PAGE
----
Figure 5: (a-j) Ultrastructure of cowpea leaf tissues infected with BCMV-BICM compared with healthy ones. CW: Cell Wall, Ch: Chloroplasts, S: Stroma, G: Grana, Nu: Nucleus, NM: Nuclear Membrane, C: Cytoplasm, CM: Cytoplasm Membrane, PW: Pinwheels, PX: Peroxisomes, M: Mitochondria, Sc: Scrolls, VP: Virus Particles, Va: Vacuoles.



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3.2.4.4. Particle morphology

For examination of the virus particles in crude extracts or purified preparations, a negative-staining procedure is now used extensively [45,46]. In the present investigation, examination of a clarified infected extract with BCMV-BICM negatively stained with 2% phosphotungstic acid using an electron microscope revealed filamentous viral particles 720–750 nm in length [Figure 6], typical of the Potyvirus group [23,41,47,48].

Figure 6: Filamentous flexuous virus particles of BCMV-BICM ranged from 720 to 750 nm in length (Magnification X 50.000).



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3.3. Molecular Detection and Characterization of BCMV-BICM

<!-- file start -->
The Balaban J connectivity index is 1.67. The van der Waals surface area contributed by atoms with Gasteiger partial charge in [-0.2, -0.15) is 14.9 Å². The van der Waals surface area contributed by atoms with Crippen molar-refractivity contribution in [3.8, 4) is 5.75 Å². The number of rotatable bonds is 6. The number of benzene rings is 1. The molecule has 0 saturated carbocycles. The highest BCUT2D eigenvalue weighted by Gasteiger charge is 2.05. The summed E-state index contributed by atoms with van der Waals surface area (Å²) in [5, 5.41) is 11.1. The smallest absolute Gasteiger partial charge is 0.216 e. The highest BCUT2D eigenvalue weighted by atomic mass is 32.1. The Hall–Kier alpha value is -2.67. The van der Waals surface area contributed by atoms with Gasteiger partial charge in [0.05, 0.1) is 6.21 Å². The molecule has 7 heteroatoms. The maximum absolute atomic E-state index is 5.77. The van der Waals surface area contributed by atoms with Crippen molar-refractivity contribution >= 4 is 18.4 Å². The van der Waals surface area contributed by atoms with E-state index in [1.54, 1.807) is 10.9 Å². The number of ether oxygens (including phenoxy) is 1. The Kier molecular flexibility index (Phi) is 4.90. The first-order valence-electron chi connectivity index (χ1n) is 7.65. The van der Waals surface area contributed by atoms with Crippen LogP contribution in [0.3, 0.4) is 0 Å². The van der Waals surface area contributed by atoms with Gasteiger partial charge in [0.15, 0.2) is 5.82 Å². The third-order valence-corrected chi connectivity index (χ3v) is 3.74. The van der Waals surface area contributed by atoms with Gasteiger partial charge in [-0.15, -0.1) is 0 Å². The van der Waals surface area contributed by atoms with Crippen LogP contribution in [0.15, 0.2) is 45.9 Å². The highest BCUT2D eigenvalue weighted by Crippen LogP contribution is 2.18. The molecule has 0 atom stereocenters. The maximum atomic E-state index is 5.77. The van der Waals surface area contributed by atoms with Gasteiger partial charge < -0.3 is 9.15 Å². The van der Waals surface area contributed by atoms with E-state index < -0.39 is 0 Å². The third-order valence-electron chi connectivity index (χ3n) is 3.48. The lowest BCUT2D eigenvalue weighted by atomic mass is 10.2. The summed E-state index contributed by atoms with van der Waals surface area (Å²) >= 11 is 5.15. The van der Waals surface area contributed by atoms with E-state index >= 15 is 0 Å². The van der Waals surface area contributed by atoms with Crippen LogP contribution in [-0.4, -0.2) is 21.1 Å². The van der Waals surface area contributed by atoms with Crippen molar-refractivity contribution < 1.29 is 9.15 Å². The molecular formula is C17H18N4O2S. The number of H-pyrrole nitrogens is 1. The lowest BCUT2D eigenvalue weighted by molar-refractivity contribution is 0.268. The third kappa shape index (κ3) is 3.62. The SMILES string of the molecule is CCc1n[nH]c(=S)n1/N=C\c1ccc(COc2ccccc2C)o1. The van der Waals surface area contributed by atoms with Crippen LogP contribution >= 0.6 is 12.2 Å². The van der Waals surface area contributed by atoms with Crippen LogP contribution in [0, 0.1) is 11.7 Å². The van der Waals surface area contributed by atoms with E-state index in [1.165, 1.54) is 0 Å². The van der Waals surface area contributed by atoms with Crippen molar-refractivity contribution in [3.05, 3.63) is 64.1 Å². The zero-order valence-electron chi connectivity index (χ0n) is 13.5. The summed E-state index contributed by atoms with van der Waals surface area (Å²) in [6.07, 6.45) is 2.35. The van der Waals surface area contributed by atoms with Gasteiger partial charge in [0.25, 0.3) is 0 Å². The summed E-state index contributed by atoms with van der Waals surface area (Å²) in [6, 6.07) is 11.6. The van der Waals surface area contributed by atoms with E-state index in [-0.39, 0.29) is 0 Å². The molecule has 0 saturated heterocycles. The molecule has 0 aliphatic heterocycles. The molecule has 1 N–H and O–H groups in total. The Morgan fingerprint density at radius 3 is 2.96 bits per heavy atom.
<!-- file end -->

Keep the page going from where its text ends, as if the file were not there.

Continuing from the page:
3.3.1. Reverse transcription-polymerase chain reaction (RT-PCR)

The BCMV-BICM isolate was further identified by RT-PCR amplification using specific primers for its coat protein genes. The BCMV-BICM isolate was amplified by RT-PCR from fresh cowpea-infected plants, but no products were amplified from RNA extracted from asymptomatic leaf samples when subjected to agarose electrophoresis [Figure 7]. These results for BCMV, cowpea isolate were noted by El-kady et al. [22] and Dada et al. [49].

Figure 7: Agarose gel electrophoresis of RT-PCR amplified products. M: 100 bp DNA ladder (BIOMATIK); L 1, 2, 3, 4: Infected leaf samples with BCMV; L5: 1: Healthy sample.



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3.3.2. DNA purification and sequence analysis